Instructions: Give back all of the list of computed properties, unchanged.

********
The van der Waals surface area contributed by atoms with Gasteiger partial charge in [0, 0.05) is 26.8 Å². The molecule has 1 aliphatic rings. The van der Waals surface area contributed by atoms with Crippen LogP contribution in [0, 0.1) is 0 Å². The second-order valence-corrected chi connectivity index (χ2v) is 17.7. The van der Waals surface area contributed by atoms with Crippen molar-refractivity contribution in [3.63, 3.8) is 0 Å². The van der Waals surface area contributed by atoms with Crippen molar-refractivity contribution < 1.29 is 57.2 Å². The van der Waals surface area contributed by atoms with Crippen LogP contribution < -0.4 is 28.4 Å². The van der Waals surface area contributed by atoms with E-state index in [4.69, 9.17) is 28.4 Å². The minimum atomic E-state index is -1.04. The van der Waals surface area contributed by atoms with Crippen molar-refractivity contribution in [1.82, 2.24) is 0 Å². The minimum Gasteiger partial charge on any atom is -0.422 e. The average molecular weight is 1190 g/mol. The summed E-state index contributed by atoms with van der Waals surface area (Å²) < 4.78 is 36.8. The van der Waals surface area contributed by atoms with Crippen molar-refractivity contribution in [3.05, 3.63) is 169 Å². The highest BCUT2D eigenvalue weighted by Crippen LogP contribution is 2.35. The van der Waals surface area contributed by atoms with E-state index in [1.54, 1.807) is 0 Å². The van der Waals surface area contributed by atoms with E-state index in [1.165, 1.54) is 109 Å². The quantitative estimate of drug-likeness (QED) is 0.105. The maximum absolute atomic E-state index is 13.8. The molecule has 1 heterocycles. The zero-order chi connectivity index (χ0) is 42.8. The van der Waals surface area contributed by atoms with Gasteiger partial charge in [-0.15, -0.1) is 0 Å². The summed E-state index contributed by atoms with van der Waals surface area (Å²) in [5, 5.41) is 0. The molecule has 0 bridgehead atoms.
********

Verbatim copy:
The van der Waals surface area contributed by atoms with Gasteiger partial charge in [0, 0.05) is 26.8 Å². The molecule has 1 aliphatic rings. The van der Waals surface area contributed by atoms with Crippen LogP contribution in [0, 0.1) is 0 Å². The second-order valence-corrected chi connectivity index (χ2v) is 17.7. The van der Waals surface area contributed by atoms with Crippen molar-refractivity contribution in [3.63, 3.8) is 0 Å². The van der Waals surface area contributed by atoms with Crippen molar-refractivity contribution < 1.29 is 57.2 Å². The van der Waals surface area contributed by atoms with Crippen LogP contribution < -0.4 is 28.4 Å². The van der Waals surface area contributed by atoms with E-state index in [4.69, 9.17) is 28.4 Å². The minimum atomic E-state index is -1.04. The van der Waals surface area contributed by atoms with Crippen molar-refractivity contribution in [1.82, 2.24) is 0 Å². The minimum Gasteiger partial charge on any atom is -0.422 e. The average molecular weight is 1190 g/mol. The summed E-state index contributed by atoms with van der Waals surface area (Å²) < 4.78 is 36.8. The van der Waals surface area contributed by atoms with Crippen molar-refractivity contribution in [3.05, 3.63) is 169 Å². The highest BCUT2D eigenvalue weighted by Crippen LogP contribution is 2.35. The van der Waals surface area contributed by atoms with E-state index in [1.54, 1.807) is 0 Å². The van der Waals surface area contributed by atoms with E-state index in [1.165, 1.54) is 109 Å². The quantitative estimate of drug-likeness (QED) is 0.105. The maximum absolute atomic E-state index is 13.8. The molecule has 1 heterocycles. The zero-order chi connectivity index (χ0) is 42.8. The van der Waals surface area contributed by atoms with Gasteiger partial charge in [-0.15, -0.1) is 0 Å². The summed E-state index contributed by atoms with van der Waals surface area (Å²) in [5, 5.41) is 0. The molecule has 0 bridgehead atoms.